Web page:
Politics

Making Sense of It

To many of us the outcome of Tuesday’s election is incomprehensible. In multiple ways, it doesn’t make any sense. But if forty six years of life’s puzzles have taught me anything, it’s that when you’re inundated by the incomprehensible, it’s time to focus for a while on what is clear and certain.

Often enough the incomprehensible starts to make sense somewhere in that process.

Maybe you don’t need what follows, but I did. Just passing it along.

Four things that are still true after Tuesday

1. God is perfect and unchanging.

For I am the LORD, I do not change; Therefore you are not consumed, O sons of Jacob. (Mal 3:6)

Every good gift and every perfect gift is from above, and comes down from the Father of lights, with whom there is no variation or shadow of turning. (Jas 1:17)

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On the bright side, it's over

“Some would consider this poisonous polarization. In truth, it’s where politics ought to be, with two parties on opposite sides ideologically. The disappearance of liberal Republicans and conservative Democrats was long overdue.” Good Riddance

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Reflections on Republocrat: Beck, Limbaugh, O'Reilly & Fox

The series so far.

Chapter 3 of Carl Trueman’s Republocrat focuses on American conservative Christians’ view of the media—with Fox news as the focus.

Though the chapter (The Not So Fantastic Mr. Fox) seemed shorter, it’s length is actually the just-shy-of-twenty-pages standard for chapters in this book. Perhaps the illusion of shortness is due to my skimming several pages when it became clear they held nothing of interest (the part arguing against the virtuousness of Fox Broadcasting Company and Mr. Murdoch; since I never thought they were especially virtuous, and don’t know anyone who does, I didn’t care).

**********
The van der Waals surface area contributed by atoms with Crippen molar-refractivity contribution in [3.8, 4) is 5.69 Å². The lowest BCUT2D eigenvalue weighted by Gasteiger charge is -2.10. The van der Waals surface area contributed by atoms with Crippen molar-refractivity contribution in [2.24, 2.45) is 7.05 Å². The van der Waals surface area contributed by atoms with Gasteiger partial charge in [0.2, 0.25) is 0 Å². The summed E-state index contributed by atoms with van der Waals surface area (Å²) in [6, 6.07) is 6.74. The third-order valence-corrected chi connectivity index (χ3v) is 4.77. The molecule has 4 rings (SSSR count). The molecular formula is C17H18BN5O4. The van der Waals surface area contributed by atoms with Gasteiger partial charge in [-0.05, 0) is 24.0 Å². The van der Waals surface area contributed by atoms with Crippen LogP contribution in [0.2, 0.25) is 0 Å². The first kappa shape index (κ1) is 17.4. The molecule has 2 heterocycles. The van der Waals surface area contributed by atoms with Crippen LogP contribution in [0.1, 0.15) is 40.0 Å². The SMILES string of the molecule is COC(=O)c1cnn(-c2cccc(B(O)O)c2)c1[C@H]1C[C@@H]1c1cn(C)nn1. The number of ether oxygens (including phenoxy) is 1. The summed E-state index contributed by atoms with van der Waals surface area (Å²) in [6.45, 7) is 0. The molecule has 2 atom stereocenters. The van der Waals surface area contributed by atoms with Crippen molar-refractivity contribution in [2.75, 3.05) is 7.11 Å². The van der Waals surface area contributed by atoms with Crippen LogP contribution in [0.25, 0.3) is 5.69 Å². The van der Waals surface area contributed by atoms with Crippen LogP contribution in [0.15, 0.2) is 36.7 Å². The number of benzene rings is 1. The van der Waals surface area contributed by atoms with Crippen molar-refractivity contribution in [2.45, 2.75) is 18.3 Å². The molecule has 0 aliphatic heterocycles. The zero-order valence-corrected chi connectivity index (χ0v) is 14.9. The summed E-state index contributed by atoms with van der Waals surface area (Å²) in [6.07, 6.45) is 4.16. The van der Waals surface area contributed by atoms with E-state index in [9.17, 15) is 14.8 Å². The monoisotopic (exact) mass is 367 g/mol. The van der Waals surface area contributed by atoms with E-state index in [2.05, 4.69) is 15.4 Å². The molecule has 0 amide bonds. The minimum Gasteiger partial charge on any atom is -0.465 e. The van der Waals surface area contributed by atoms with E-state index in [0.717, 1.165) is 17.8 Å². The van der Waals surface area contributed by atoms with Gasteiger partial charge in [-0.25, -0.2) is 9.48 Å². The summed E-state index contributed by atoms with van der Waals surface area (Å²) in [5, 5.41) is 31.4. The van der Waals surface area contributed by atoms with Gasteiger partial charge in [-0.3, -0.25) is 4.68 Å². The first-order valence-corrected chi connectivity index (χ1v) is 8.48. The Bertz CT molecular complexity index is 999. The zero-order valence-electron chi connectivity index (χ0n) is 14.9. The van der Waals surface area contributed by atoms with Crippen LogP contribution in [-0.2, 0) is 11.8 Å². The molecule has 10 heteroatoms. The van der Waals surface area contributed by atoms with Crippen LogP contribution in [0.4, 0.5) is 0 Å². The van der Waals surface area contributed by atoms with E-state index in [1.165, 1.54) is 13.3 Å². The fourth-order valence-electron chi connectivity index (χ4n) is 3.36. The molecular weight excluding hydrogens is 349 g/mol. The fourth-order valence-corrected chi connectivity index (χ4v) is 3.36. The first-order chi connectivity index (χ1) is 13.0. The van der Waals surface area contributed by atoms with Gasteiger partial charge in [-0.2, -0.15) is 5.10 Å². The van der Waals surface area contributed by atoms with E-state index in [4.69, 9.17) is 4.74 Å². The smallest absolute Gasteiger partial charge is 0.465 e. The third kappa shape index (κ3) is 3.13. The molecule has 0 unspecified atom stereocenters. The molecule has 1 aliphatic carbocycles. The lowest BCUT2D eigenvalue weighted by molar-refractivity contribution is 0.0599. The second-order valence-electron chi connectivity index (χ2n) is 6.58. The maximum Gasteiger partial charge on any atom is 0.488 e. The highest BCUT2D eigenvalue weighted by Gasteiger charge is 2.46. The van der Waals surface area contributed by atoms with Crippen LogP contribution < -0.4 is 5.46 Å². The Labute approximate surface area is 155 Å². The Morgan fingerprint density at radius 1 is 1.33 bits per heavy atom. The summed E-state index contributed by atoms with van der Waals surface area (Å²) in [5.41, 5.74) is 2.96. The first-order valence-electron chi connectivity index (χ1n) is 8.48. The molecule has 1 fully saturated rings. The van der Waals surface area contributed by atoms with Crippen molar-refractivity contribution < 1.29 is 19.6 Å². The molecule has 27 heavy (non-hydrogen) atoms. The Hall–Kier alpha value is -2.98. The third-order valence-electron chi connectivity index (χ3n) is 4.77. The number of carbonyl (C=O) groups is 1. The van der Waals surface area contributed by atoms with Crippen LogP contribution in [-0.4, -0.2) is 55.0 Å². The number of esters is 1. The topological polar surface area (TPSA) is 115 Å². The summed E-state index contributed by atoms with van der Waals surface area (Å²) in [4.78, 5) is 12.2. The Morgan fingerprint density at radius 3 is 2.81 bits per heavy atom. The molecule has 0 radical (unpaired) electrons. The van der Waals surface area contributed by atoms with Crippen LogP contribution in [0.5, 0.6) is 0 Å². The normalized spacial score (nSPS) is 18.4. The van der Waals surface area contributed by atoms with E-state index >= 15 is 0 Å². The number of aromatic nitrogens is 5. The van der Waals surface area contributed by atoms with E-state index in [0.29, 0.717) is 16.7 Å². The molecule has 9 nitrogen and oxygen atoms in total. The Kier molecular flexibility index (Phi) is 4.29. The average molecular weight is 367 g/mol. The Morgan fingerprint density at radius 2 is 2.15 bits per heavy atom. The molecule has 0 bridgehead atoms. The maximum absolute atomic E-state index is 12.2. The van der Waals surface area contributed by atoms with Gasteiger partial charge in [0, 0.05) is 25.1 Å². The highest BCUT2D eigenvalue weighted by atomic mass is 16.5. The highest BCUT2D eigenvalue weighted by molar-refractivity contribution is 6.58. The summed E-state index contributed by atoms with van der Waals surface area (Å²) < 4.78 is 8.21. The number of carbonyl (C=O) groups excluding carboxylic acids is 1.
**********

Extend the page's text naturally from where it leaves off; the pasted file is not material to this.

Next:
But Trueman does make some solid points in the chapter. We’ll consider those before I return to the problems.

Bias

Fox News is indeed biased, as the chapter asserts—depending on how you define bias. Trueman observes, “I like to argue in class that in the writing of history, no one can be neutral” (p. 42). From there, he distinguishes (though doesn’t really differentiate) between bias and objectivity. But he is undoubtedly right that there’s never been a human being who looks at events and ideas with some kind of tabula rasa.

Full disclosure: since our family doesn’t value cable or satellite programming enough to pay the monthly fee, my exposure to Fox News has usually been in small bits in auto-repair shop lobbies, video clips on the Internet and the odd occasion where the cable channel takes over local broadcast news for a period. Read more about Reflections on Republocrat: Beck, Limbaugh, O'Reilly & Fox

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